It wasn’t just disabled children that the Nazis decided to exterminate. The outbreak of war in September 1939 meant not only the targeting of mentally and physically disabled Germans adults; sights were set on the vulnerable of conquered territories such as Poland and Czechoslovakia as well.

Polish patients were the first to be targeted soon after the Nazi conquest of the country. Across Poland, asylums were emptied by members of the SS and the patients shot. It wasn’t long before a more cost-efficient method of killing the physically and mentally ill was being sought out, and as early as December 1939 patients were being gassed to death. Heinrich Himmler witnessed one such gassing. He liked what he saw, and gassing would later become the extermination method of choice during the Final Solution.

The programme of killing adults suffering from mental and physical disabilities quickly spread back into neighbouring Germany. Regional governors were eager to clear out their institutions to make way for wounded soldiers, and having seen what was going on in Poland, they jumped at the chance to implement similar programmes on the home front. 8,000 vulnerable Germans were murdered in the first wave of killing. They would by no means be the last.

What had begun as a regional solution to hospital overcrowding soon spread across Germany. By 1940, all Jews had been removed from German institutions and killed, and orders went out to nursing homes, mental institutions, hospitals, old people’s homes and sanatoria to register anyone who had been interned for five years or more with a range of conditions ranging from being ‘criminally insane’ to syphilis, senile dementia and epilepsy. Those who fell into these categories were removed from their institutions by special ambulances driven by SS men dressed in white coats. They would then be taken to extermination centres and usually killed within 24 hours. Death certificates with false causes of death were then drawn up and sent to relatives.

Of course, the mass killing of German adults and children didn’t go unnoticed. The deaths were hardly a state secret, and many people and doctors who objected to Aktion T4 went out of their way to remove their relatives and patients from institutions before the SS came for them. Protests broke out across Germany. Both the Protestant and Catholic churches objected to the morality of the programme. Despite these objections, patients under both churches’ care were routinely removed and murdered – often, and to these churches’ eternal shame, with priests’ consent.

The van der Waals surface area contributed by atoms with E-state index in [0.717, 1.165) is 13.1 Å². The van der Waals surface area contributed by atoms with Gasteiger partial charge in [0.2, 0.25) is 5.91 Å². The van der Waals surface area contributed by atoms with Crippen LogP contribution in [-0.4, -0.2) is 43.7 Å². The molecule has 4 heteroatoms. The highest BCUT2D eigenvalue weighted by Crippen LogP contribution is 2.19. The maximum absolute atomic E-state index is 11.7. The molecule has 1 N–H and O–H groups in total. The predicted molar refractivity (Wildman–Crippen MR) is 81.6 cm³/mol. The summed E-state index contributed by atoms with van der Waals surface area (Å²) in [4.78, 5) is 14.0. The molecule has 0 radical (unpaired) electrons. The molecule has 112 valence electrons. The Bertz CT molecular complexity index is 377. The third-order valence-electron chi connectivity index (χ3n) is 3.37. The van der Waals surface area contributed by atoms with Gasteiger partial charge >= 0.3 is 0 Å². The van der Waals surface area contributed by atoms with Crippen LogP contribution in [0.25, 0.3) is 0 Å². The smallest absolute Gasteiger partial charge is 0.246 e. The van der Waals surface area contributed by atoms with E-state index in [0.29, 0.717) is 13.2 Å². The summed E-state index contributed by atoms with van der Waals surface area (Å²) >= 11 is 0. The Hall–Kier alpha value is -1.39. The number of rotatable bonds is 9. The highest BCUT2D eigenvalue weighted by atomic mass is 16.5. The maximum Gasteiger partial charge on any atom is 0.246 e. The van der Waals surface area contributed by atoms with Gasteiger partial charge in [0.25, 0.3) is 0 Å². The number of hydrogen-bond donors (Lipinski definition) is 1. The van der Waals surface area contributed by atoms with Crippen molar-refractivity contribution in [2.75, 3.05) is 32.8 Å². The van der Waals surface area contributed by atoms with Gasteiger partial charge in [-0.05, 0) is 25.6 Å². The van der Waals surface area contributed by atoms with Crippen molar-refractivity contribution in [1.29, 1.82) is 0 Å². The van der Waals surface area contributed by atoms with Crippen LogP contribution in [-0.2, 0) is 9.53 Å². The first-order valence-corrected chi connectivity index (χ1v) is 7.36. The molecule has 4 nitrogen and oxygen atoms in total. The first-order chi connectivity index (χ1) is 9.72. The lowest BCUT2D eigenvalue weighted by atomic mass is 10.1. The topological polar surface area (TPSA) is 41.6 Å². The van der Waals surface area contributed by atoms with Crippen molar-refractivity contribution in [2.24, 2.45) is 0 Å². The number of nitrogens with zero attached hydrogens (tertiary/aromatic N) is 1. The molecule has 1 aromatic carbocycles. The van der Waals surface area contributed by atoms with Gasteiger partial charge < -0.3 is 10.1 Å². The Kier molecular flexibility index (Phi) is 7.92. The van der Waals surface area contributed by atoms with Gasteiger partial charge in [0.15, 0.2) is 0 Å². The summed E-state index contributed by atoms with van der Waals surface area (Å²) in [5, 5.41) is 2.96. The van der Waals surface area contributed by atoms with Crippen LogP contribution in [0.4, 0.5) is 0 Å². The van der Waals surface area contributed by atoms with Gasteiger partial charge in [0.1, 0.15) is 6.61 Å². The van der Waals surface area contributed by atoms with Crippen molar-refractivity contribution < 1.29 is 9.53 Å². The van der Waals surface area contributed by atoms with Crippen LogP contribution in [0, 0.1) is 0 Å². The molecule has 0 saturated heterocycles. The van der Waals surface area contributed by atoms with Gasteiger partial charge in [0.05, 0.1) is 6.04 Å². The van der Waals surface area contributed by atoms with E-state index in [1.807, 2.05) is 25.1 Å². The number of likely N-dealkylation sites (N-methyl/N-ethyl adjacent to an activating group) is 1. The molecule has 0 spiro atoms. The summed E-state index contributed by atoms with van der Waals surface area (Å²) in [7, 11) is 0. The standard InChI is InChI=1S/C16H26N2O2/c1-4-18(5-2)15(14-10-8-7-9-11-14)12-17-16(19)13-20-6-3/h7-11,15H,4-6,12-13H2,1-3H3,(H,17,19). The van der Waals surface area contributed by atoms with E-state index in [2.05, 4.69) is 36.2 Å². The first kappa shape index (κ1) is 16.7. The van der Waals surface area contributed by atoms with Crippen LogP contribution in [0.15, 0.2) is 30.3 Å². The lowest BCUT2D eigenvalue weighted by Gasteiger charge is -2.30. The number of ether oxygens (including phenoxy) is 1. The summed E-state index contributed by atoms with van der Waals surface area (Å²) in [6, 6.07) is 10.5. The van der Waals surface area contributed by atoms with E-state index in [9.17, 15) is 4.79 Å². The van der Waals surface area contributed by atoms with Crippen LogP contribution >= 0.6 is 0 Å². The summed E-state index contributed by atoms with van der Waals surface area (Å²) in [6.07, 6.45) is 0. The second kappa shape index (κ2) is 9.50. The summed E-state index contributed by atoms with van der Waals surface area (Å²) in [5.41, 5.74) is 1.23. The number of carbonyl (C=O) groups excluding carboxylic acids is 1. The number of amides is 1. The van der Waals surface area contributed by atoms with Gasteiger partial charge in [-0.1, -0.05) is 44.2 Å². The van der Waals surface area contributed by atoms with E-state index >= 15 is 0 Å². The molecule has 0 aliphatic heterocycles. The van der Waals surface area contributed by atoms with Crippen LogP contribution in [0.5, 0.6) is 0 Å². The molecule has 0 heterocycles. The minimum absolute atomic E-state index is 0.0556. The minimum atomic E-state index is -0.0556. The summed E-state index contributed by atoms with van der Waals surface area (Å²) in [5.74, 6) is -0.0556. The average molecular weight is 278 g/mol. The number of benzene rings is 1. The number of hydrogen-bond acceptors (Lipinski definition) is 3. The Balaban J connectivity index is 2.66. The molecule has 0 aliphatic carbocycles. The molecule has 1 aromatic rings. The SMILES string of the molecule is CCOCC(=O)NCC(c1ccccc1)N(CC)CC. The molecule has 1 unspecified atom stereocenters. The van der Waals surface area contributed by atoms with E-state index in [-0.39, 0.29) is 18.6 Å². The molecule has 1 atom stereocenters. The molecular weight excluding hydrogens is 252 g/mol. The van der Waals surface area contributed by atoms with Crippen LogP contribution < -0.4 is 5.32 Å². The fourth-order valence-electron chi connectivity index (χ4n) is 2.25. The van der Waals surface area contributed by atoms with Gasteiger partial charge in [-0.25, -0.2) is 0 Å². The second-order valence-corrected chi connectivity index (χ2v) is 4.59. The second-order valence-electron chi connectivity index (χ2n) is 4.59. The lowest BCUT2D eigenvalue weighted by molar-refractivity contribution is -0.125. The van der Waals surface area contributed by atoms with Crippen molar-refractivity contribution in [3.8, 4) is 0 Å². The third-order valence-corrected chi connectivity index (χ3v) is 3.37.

The Nazi euthanasia programme was officially suspended indefinitely in 1941 in the face of both public and official protest. Sadly, the killings would continue right up to the end of the war as fanatical Nazis carried on the programme regardless. The last child to be euthanized was Richard Jenne in the town of Kaufberen in Bavaria. Incredibly, the town had already been occupied by American troops for three weeks when the boy’s murder took place.

In total, Aktion T4 killed between 275,000 and 300,000 innocent people. The method of death by gassing that was developed for the programme would later be transferred to the mass killing of Jews, Poles, Roma, homosexuals and other targeted groups in the extermination camps that sprang up across the occupied territories.

After the war, many prominent participants in the programme including Karl Brandt were tried at Nuremberg in what became known as the ‘Doctor’s Trial’. Many were hanged for their crimes against humanity. Among those sentenced to death were Viktor Brack, an enthusiastic Nazi who cut his teeth on the euthanasia programme before going on to gas thousands of Jews, and Kurt Blome, a scientist who experimented on live human subjects as well as committing euthanasia. Brandt, the man who kickstarted the programme with the death of little Gerhard Kretschmar in 1939, was hanged on the 2nd of June 1948.

Aktion T4 was but one of many appalling crimes against humanity committed by the Nazis during the Second World War. “The moral test of government is how that government treats those who are in the dawn of life, the children; those who are in the twilight of life, the elderly; those who are in the shadows of life, the sick, the needy and the handicapped.” Those were the words of the former US Vice President, Hubert H. Humphrey. As with everything they did, the Nazis failed this test.